The Articles of Confederation were drafted in 1777 at the height of the Revolutionary War. The document was ratified in 1781. The main issue the Continental Congress hoped to address by adopting the Articles of Confederation was the establishment of unity between states in dealing with foreign governments. The power to issue and regulate currency was addressed in a pair of sub-points of Article IX in the Articles of Confederation.
Under the Articles of Confederation, the individual states retained all powers and rights not specifically given to the U.S. Congress. Article IX enumerated congressional powers. One of the rights it reserved for the U.S. Congress was "the sole and exclusive right and power of regulating the alloy and value of coin struck by their own authority, or by that of the respective States." Article IX further stipulated that any regulations concerning the coining of money – and most other legislation involving money – required a super-majority of nine states to become law.
Lack of Uniformity
Although the Articles of Confederation authorized Congress to mint and issue currency, it did not prevent or discourage the individual states from issuing their own currencies. Some states issued large amounts of paper money to pay their veterans and other obligations, while other states put tight controls on their currency. This led to widely different values of currency from state to state. Because of this, some states charged duties on imports from other states.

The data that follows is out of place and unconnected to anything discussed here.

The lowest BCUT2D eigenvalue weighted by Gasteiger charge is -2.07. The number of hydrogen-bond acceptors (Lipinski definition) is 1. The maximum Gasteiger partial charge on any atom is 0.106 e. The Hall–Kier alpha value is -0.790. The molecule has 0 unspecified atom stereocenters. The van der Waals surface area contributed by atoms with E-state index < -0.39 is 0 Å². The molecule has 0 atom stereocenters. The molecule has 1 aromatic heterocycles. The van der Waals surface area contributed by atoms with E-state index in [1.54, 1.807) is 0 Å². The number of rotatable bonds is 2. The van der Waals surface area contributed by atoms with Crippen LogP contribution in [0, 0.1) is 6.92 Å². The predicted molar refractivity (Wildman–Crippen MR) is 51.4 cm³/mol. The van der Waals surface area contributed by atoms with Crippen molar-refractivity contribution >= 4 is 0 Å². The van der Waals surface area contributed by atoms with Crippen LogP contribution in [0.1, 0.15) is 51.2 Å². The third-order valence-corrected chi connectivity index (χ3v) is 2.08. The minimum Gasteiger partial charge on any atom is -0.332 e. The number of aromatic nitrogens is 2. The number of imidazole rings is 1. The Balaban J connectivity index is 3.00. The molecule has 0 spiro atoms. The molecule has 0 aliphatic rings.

Not Worth the Paper It's Printed On
James Madison, who would later be instrumental in writing the U.S. Constitution, expressed his concern that the majority of the young nation's political problems stemmed from economic chaos. He attributed the economic problems to a combination of the issuance of worthless paper money by the states and the Articles' inability to keep states from entering into separate trade deals with foreign countries.
Paving the Way for the Constitution
In Massachusetts, strict control of currency led to economic hardship for the state's veterans of the Revolutionary War. This eventually led to armed rebellion in 1786 and 1787. These problems caused by a lack of unity in the nation's currency were among the problems the framers of the Constitution addressed. When the U.S. Constitution was ratified in 1789, it superseded the Articles of Confederation and forbid states from printing or minting money, granting the U.S. Congress sole authority to generate U.S. currency.
- Yale Law School: Articles of Confederation
- U.S. Department of State Office of the Historian: Articles of Confederation, 1777–1781
- History: Articles of Confederation
- University of Louisiana Lafayette: The Constitution: An Enduring Document
- Georgia College: Articles of Confederation and Perpetual Union
- CNN Money: States Seek Currencies Made of Silver and Gold
- The Charters of Freedom: Constitution of the United States
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